Vikings WR Diggs ‘trying to work through’ dissatisfaction
EAGAN, Minn. (AP) — Stefon Diggs said he’s dissatisfied with the state of the Minnesota Vikings, with the offense again struggling to find a rhythm.
Though the fifth-year wide receiver stopped short of explicit confirmation that he’d prefer to play elsewhere, while speaking to reporters on Thursday for the first time in two weeks, he managed to fan the flames around his status with the Vikings with a surreptitious answer to a question about speculation he’s seeking a trade.
“I feel like there’s truth to all rumors, no matter how you dress it up,” Diggs said, later adding: “I’ve heard a lot of things circulating. I can’t say what’s real and what’s not. I didn’t make them up.”
Without any leverage over the team to force a trade, in the first year of the contract extension valued at $72 million he signed last summer, Diggs likely wouldn’t get his wish if he indeed stated a desire to be dealt. For a 25-year-old coming off a 100-catch, 1,000-yard season, he’s on a team-friendly deal one, with eligibility for free agency not coming until after the 2023 season unless he were to be released sooner than that.
“I haven’t communicated anything. The conversations I’ve had have only been about team and trying to have success on the field,” Diggs said. When asked if his agent had made such a request, Diggs said he hadn’t spoken to him about it.
Two hours after his media session in the locker room, Diggs was on the field for practice as usual, after conspicuously missing the workout on Wednesday. That absence was labeled by the Vikings as “not injury related.” Diggs said on Thursday he hasn’t been feeling well since the team’s 16-6 loss at Chicago on Sunday, tugging a hooded sweat shirt tightly against his head and his chin. The NFL’s official injury report allows for an “illness” designation, and that was not used by the team in this case.
“The space that I’m in right now is there’s definitely a lot of question. I can’t sit up here and act like everything is OK. It’s obviously not,” Diggs said. “But what I can say at this point? Just trying to work through it.”
Diggs said he’s spoken with “everybody” in the organization about his feelings, including general manager Rick Spielman, but he declined to be specific about what change would bring him satisfaction, beyond wanting to win.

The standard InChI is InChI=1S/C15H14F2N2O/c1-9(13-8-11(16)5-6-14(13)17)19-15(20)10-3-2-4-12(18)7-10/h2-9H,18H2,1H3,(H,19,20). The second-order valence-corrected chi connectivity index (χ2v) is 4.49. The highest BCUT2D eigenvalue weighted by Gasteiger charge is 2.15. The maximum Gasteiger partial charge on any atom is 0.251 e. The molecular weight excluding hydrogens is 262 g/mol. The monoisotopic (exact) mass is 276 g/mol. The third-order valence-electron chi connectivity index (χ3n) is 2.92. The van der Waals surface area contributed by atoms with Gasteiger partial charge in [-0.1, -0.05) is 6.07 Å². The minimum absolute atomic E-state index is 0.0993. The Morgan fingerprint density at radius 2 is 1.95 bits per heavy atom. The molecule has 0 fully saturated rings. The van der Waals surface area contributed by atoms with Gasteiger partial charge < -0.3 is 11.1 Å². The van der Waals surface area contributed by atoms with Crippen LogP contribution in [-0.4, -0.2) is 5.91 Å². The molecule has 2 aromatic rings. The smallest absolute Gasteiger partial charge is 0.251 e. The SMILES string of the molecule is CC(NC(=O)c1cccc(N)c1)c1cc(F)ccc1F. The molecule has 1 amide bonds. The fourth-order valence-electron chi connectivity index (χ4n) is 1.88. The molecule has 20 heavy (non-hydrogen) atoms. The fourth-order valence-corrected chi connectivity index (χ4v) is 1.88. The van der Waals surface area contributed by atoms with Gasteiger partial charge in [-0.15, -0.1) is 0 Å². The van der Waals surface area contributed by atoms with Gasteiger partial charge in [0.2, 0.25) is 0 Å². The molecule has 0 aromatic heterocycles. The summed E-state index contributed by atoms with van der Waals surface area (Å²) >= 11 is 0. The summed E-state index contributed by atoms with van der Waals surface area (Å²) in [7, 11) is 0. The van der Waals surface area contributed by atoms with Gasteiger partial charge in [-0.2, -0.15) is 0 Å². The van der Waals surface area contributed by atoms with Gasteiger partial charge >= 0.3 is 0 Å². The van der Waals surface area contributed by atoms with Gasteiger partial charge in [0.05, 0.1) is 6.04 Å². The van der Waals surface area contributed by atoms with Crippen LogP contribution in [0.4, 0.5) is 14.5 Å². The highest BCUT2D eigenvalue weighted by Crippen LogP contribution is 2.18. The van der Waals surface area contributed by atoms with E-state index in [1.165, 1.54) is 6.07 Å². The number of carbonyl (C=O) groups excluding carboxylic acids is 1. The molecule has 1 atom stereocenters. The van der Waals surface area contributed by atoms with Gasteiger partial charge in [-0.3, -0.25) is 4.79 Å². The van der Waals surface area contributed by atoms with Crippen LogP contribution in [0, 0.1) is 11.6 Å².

“I love it here. I’ve been here for five years. I love everything about the community. I love everything about my teammates, and I love everything about my team,” Diggs said. “But right now, as to whether I’ll be here or not, it’s whether they want me here.”
Diggs said he hopes to play this Sunday, when the Vikings visit the New York Giants. Coach Mike Zimmer said “we’ll have to see” if that happens.
As for Diggs’ absence on Wednesday and his overall frustration, Zimmer declined to address it.
“I believe that’s an internal matter, and I’m not going to talk about it,” Zimmer said.
From Percy Harvin’s frustration with Christian Ponder in 2012 to Cris Carter and Randy Moss complaining to Daunte Culpepper in 2001, such discontent displayed by a wide receiver with the way the passing game is going is not new to the Vikings, or around the league, for that matter.
The passing attack thrived in the first half of last season, the debut for Kirk Cousins, but opposing defenses smothered Diggs and Adam Thielen often down the stretch as the offense ran out of steam on the way to an 8-7-1 finish that kept the Vikings out of the playoffs. Cousins and Thielen were in a heated sideline conversation after one failed possession in the final game of 2018, a loss to the Bears.
Diggs had to be calmed down at one point during the game last weekend during yet another stifling performance by Chicago’s defense that limited Thielen to 6 yards on two receptions, and Thielen was vocal afterward about his frustration. Cousins even apologized to him on a team-produced podcast for overthrowing a deep pass on third down in the first half after Thielen got behind the secondary for what would have been a touchdown.
Zimmer’s desire to run the ball more effectively and frequently this year has minimized to date the route-running and pass-catching talents of Thielen and Diggs, which can be dismissed if the ground game leads to wins. But the Vikings (2-2) are in last place in a daunting NFC North, with the second-fewest passing yards per game in the league.
“Diggs is one of my closest friends, and for me, I’m just trying to worry about my job, and those are things that are out of my control,” Thielen said. “I’m going to go back to work and try to help this football team win games, as he is. He was out there today and grinding.”